Title:
BI-LINGUAL LANGUAGE DISPLAY AND METHOD
Kind Code:
A1
Abstract:
A coordinated language display and method including visual coordination of grammatical concepts, language structures or forms between and/or within texts. Visual coordination may be accomplished by altering the visual textual attributes of certain words or textual units or by associating an indicator of the relationship or grammatical function of the words, for example, with characters or symbols indicating the person, number, mood and/or tense of verbs.


Inventors:
Dorius, Kirk Dean (Chandler, AZ, US)
Application Number:
10/907216
Publication Date:
09/29/2005
Filing Date:
03/24/2005
Primary Class:
International Classes:
G06F17/28; (IPC1-7): G06F17/28
View Patent Images:
Attorney, Agent or Firm:
SNELL & WILMER;ONE ARIZONA CENTER (400 EAST VAN BUREN, PHOENIX, AZ, 850040001, US)
Claims:
1. A bilingual language display comprising: a first text in a first language; a second text comprising a translation of said first text; a visual coordination of a part of speech between said first and second texts; and an indicator of a verb form in at least one of said first and second texts.

2. The language display of claim 1, wherein said indicator of said verb form includes an indication of at least one of the number, person, mood and tense of said verb form.

3. The language display of claim 1, wherein said visual coordination comprises modification of at least one of the font, font size, style, bold, italics, capitalization, color, shading, highlighting, and character weight of a textual unit comprising said part of speech.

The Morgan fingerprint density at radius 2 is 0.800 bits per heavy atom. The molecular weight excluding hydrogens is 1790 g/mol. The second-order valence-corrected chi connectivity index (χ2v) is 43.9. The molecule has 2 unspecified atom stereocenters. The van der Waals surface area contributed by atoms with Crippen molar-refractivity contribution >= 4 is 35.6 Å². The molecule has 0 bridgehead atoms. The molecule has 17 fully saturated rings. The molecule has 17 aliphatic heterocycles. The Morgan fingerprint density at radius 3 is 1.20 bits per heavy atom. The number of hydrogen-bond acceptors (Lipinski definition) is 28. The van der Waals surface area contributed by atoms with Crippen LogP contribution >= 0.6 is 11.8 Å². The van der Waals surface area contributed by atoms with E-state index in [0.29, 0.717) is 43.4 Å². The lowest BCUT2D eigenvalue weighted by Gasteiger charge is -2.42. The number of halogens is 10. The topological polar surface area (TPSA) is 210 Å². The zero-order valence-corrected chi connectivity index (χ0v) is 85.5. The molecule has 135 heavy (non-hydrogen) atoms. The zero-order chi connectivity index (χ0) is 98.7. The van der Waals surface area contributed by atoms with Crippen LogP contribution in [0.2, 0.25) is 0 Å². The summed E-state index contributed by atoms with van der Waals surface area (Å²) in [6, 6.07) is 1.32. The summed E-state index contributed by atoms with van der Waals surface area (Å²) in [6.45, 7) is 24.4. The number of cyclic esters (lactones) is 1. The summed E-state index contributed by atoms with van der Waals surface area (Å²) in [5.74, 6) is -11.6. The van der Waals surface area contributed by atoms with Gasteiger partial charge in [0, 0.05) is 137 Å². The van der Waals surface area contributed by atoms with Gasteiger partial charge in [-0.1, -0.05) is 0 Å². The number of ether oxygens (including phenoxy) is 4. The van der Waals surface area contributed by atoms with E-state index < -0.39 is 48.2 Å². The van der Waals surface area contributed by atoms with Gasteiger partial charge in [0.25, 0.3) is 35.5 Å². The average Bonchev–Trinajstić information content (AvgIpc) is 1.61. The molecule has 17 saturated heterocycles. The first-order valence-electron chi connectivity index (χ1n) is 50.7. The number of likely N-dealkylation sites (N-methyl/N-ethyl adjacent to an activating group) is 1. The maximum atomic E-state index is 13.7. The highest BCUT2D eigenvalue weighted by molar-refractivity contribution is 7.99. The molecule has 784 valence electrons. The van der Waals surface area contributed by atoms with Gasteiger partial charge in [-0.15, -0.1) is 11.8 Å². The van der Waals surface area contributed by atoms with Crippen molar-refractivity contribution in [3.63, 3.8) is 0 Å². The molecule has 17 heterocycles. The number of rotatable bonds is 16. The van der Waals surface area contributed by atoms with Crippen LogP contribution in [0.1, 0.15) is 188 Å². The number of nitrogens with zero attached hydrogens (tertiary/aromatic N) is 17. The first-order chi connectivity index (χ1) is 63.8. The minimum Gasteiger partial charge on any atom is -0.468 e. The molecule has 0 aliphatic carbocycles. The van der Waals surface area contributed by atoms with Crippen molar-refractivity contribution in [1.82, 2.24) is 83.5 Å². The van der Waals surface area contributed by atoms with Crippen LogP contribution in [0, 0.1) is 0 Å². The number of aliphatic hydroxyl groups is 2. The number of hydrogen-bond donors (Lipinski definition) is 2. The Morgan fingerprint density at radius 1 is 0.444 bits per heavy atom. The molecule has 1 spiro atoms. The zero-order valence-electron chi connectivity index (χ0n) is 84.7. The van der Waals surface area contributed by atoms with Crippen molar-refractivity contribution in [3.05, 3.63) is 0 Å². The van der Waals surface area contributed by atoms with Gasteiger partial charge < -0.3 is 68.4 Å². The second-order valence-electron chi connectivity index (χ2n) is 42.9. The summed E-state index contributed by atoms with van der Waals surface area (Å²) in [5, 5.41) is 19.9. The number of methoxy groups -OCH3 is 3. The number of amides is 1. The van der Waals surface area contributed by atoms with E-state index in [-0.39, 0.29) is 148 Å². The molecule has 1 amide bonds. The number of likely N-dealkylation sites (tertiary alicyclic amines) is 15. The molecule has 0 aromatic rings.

4. The language display of claim 1, wherein said second text is arranged in discrete passages associated with corresponding discrete passages of said first text.

5. The language display of claim 1, wherein said visual coordination of a part of speech is displayed both within and between said first and second texts.

6. The language display of claim 1, wherein multiple indicators of said verb form serve as said visual coordination of said verb form as said part of speech, each of said multiple indicators indicating at least one of the person, number, tense, conjugation, use and mood of said verb form.

7. A language display comprising: a text; a visual coordination of a part of speech within said text; and an indicator of a verb form in said text.

8. The language display of claim 7, wherein said visual coordination comprises a distinguished visual textual attribute of a textual unit comprising said part of speech; and wherein said indicator comprises an indication of at least one of the number, person, tense, mood, role and conjugation of at least one of an infinitive, gerund, reflexive, passive, transitive, intransitive, imperative, and conjugated verb form.

9. A method of visually coordinating grammatical concepts in a bilingual text comprising: displaying a first text in a first language; displaying a second text, said second text comprising a translation of said first text; and visually coordinating at least grammatical concept between said first and second texts.

10. The method of claim 9, further comprising: providing an identification of at least one of the person, number, mood, conjugation, and tense of multiple verbs in at least one of said first and second texts.